Rieko Ioane scores a try.

Rieko Ioane scores a try against Fiji in Hamilton, in 2021. Photo: Andrew Cornaga / www.photosport.nz

What’s going to happen?

Fiji certainly have the ability to cause the All Blacks some problems, their previous results indicate they are a much more balanced side than the ones that have come to New Zealand in the past. The average winning margin for the All Blacks in those tests was a staggering 58 points, but it’s a fair call that this one will be slightly closer.

For the All Blacks, they will just want to get in, do their commercial work and get out with a win, because the next challenge is a Rugby Championship competition they haven’t lost in five seasons.

VIA RNZ

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Fiji News

Late former Deputy PM Professor Tupeni Baba passes away

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The late former Deputy Prime Minister, Professor Tupeni Baba has passed away.

University of Fiji Vice Chancellor, Professor Shaista Shameem says not only was Professor Baba the University’s senior-most Professor of Education and Dean of the School of Humanities and Arts, he was also an accomplished scholar, humanitarian and generous colleague.

She says Professor Baba had been a statesman holding ministerial positions as both Deputy Prime Minister and Minister of Education in past governments and was honoured by all communities in Fiji as a courageous parliamentarian and a true gentleman.

Professor Shameem says Professor Baba had been a Professor at the University of Fiji since 2017.

She says in company with other eminent professors over an eight year period, Professor Baba provided intellectual leadership to his students and, indeed, to the entire University.

Professor Shameem says Professor Baba was kind, good humoured and generous with his time.

She says his students loved him and his faculty admired his resilience and his constant admonition to them all that ‘the curriculum was dead’.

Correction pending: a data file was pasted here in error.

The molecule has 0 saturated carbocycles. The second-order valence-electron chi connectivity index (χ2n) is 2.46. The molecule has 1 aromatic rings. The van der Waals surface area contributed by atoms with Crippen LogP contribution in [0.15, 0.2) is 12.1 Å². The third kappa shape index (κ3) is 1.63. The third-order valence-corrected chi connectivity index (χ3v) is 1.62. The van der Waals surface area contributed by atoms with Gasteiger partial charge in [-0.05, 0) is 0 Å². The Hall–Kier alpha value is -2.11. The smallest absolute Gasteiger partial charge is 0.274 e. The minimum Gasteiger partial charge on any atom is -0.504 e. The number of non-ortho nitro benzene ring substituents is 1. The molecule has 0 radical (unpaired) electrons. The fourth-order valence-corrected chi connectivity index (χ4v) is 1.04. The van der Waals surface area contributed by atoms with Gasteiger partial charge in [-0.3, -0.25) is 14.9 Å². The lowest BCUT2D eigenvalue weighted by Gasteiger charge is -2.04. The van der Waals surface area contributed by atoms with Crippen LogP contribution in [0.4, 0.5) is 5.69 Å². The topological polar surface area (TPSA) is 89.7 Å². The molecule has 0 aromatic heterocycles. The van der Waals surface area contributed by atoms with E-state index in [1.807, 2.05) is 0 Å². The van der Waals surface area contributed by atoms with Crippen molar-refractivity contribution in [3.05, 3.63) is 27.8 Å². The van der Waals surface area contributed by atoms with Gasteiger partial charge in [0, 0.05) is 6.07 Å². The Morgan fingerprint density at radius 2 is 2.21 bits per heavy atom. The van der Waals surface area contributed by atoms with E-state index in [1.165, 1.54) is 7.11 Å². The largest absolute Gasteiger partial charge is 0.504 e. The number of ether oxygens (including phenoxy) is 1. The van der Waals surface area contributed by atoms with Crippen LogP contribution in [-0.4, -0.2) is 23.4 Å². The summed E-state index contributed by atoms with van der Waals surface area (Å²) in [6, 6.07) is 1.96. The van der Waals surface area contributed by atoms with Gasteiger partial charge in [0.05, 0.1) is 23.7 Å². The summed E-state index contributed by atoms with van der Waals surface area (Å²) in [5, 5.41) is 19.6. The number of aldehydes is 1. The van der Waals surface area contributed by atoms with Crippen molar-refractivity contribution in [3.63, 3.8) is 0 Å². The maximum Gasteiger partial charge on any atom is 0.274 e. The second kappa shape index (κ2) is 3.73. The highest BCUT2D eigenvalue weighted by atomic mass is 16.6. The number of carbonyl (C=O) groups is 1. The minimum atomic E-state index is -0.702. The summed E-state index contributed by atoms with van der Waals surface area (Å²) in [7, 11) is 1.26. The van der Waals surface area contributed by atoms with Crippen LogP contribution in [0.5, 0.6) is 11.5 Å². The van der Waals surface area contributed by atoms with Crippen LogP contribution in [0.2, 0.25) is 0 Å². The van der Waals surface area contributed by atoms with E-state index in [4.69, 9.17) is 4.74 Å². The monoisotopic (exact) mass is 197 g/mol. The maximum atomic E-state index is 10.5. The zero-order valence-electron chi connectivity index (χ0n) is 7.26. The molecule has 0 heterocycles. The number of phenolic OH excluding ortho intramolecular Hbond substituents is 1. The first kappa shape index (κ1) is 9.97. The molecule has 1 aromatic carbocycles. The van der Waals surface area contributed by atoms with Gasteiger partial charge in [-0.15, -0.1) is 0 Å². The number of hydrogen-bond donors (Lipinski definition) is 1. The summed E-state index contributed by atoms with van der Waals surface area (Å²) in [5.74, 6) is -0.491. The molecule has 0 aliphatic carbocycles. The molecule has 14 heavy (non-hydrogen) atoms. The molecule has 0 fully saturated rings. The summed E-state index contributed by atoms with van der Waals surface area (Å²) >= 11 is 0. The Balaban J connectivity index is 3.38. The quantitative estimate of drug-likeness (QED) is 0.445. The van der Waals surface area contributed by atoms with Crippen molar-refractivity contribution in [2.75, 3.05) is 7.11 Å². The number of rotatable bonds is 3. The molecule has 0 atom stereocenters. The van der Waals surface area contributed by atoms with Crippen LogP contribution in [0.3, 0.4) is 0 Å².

Professor Shameem says certainly the higher authorities sometimes found him difficult to understand so deep was his capacity to express strong feelings about the state of education in Fiji.

She adds the University has lost a great academic, and the nation a deep intellectual – and they will miss him.

She expresses her heartfelt sympathy and condolences to Professor Baba’s dear wife, and their colleague, the Vice Chancellor of the Fiji National University, Professor Unaisi Nabobo-Baba, and to Professor Baba’s family.

Professor Baba had served as a cabinet minister in the government of Doctor Timoci Bavadra until removed from office by the 1987 coups, and then was one of the two Deputy Prime Ministers in the government of Mahendra Chaudhry until they were removed from office by the 2000 coup.

He had founded the New Labour Unity Party to contest the 2001 election, but failed to win a seat in Parliament.

He contested the 2006 election under the former Soqosoqo Duavata ni Lewenivanua, and again at the 2014 election as part of SODELPA, however he could not make it into Parliament.

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Fiji News

45 years on -Today in History -Plane crash kills nine in Bua ,FIJI which also includes a couple from Gisbourne, Nz and pilot from Melbourne, Australia.

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On July 15, 1979, the news of a plane crash that killed nine people shocked Fiji. The story was published in The Fiji Times, saying the Fiji Air Islander crashed on a hill near Bua airstrip on Thursday, July 12.

A search began when villagers found the crashed plane on a hill six miles north-east of the airstrip.

The eight passengers and the pilot all seemed to have died instantly, the Director of Civil Aviation, Mike Varley, said.

Police stood guard over the crash and bodies were brought out by helicopter to Bua, then by fixed-wing transported by plane to Suva.

The crash was the first fatal civil aviation disaster in Fiji.

The twin-engined plane left Nausori Airport on the morning of Thursday, July 12 and was scheduled to arrive at Bua airstrip 40 minutes later.

Villagers living in hills around the airstrip reported later that they had heard the drone of an approaching plane through mist-shrouded hill, and then a crash.

After hearing a broadcast asking Bua people to help with the search, villagers set out and found the wreck on Saturday, July 14.

Mr Varley said they lit a signal fire which was seen by two boys who contacted a police party which had in turn contacted a helicopter, which honed in on the signal fire and landed on a pad the villagers had cut half a mile from the wreck.

The helicopter crew confirmed that all aboard the Islander were dead, Mr Varley said.

Those aboard the plane were, Ruth Manulevu, 53, of Lami; her sister-in-law, Mary Ah Tong, 42, of Vatuvia Road, Lami; Elizabeth Peckham, 30, of Lami and Ms Peckham’s brother, William Peckham, 26, of Lami, Esala Delana of Suva, Aritema Warua, of Macuata, John and Sandy Stevenson of Gisborne, New Zealand; and the pilot, Captain Gary Cope, aged 24, from Melbourne, Australia.

FIJI TIMES